As a child, I only knew this as the place
where my grandfather was born, the name full
of bright, fiery growth like I saw near home,
our forests full of ferns both red and green.
In history class I learnt this was the scene
of old but living wars, fought, neither won
nor lost. The push of present crime, the pull
of family heritage, rendered this space
neutral. I neither sought it nor fled. Now
in morning light it is still. History stays
where we like it, asleep. Waking, it stings.
Can we find, beneath these sleeping things,
the Redfern when the speech was made? Those days
are passed. The past echoes anyhow.
Now it happens
in places with names we know:
near streets we have walked,
in stadiums and concert halls,
in coffee shops,
where violence never breathed before,
where we were safe.
Now we look for signs of links
to Syria, to al-Assad,
ISIL, and cells which fire.
Nothing has prepared us, yet
to others this has brewed for long.
The boundaries ever shifting say
that nothing was ever safe.
When French Charlie can’t say his name
without all heads turning at once,
the times are only waving a sign.
Once, when peasants were offered cake,
no-one ate to celebrate
Today, remember: Damascus’ streets bustled before,
and in the days of Noah men ate and drank
and no-one saw the rain.
A conversation with my girlfriend after the recent Australian election prompted her to suggest that I might write a poem about my disappointment with Kevin Rudd, a man who in the past has professed a Christian approach to politics that I have identified with. It isn’t exactly nuanced political commentary, but it was therapeutic to write!
Rudd and Bonhoeffer
Dietrich Bonhoeffer died for his beliefs; KRudd’s beliefs slowly died – In good conscience, he said, Though I don’t think he’s read The books he should use as his guide.
For Bonhoeffer knew discipleship’s cost, But Kevin 07 seems lost, Taking selfies of shaving cuts (We wish his mouth was shut) – Not quite the cost of the Cross.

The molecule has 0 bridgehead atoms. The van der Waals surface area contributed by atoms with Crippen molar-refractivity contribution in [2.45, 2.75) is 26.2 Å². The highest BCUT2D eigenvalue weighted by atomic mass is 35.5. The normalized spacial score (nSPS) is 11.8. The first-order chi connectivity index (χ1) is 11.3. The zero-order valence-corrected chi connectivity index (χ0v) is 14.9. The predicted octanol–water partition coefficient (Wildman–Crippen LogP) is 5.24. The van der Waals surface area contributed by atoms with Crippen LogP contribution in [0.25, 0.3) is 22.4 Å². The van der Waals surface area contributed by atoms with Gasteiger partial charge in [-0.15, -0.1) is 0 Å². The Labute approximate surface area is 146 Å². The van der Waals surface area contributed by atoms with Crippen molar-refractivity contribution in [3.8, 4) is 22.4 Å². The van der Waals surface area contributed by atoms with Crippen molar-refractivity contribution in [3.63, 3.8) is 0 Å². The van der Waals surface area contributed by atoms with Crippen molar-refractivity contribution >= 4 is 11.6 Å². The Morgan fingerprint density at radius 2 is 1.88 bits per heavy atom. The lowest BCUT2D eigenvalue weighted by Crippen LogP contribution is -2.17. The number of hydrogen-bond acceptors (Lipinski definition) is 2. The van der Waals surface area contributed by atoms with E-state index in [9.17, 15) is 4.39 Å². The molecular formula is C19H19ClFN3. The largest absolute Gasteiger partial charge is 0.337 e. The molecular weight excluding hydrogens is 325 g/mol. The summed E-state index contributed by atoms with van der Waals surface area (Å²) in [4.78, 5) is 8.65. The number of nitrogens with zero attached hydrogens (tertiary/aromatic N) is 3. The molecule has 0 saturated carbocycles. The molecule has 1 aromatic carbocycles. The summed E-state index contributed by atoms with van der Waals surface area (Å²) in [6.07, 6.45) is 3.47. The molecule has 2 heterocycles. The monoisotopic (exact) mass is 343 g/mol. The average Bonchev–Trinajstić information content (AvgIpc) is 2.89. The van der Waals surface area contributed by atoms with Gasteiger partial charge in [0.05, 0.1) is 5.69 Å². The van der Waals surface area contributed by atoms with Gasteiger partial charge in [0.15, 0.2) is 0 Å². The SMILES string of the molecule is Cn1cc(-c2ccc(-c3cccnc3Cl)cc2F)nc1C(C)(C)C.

So all of this, then, is to say, The Christian left has lost its way If Rudd was our mascot. I don’t think that we have got Much of a cause to our name.
Well, having written a silly poem about the democratic process this morning I am now writing a serious one, in response to one of Marianne Moore’s most magnificent poems, “In Distrust of Merits“. A critique of war-mongering, it is easily one of the finest poems of the 20th century. I’m a little wary of putting my effort forward alongside it! Still, the election made me think, and here is what I thought, in my best attempt at an imitation of Moore’s style of verse.
Of the People (After “In Distrust of Merits”)
Line on line we wait; waiting for what?
privilege congealed in minds worn out
by grumbling and fighting in the ranks?
dragging the democratic chain? Now where
are the dreams we dreamt in Athens? And where
is Plato when you need him?
Sausage sizzles in school-grounds
do not take the place of thrones;
but perhaps they appease
the stomach, the tired mind, grumbling
and fighting in internal ranks. Lines
swerve down McCracken Street; paper flies
from hand to apa-
thetic hand. “To Cyrus, whose right hand I
take”: the promised plan no clearer
in minds that wait now, where the
one who seems the lesser wolf
will win our votes today.
A painter from Linz too won over hearts
disaffected with these corridors
and their schemes and machinations; can we
know what beast we here
invite? But trust the process; what goes up
must come down, and he who bites
the hand that votes him in
may find himself a wayward
stray in queuing streets like us.
Yet are we so wise? Where were we when
Leviathan danced and the oceans
parted at one clear command? The truth is
we have no clarity.
When pillars fall, assumptions melt, and we
are left without all axioms. Perhaps
it does not hurt to lose
what we have held more closely
than the truth; still, what have we
to replace those dreams? What now?
The same error is “bred in my bone”
as is in yours. Line on line we wait
while, fighting in internal ranks, we dream
of better yesterdays
and fairer futures. Throw your ballot in
the box; no blood is shed to-
day and there will be a man
who Mathematics says has won
in Parliament tomorrow.
Yet of David’s line is one who wields
a sceptre with the wisdom of years
spent in communion with the heavens,
flinging stars in space
and playing with Leviathan. He knows,
being man himself, what man most needs, and
will raise up what must be raised.
Now He gives and takes away,
“and He will make it plain”.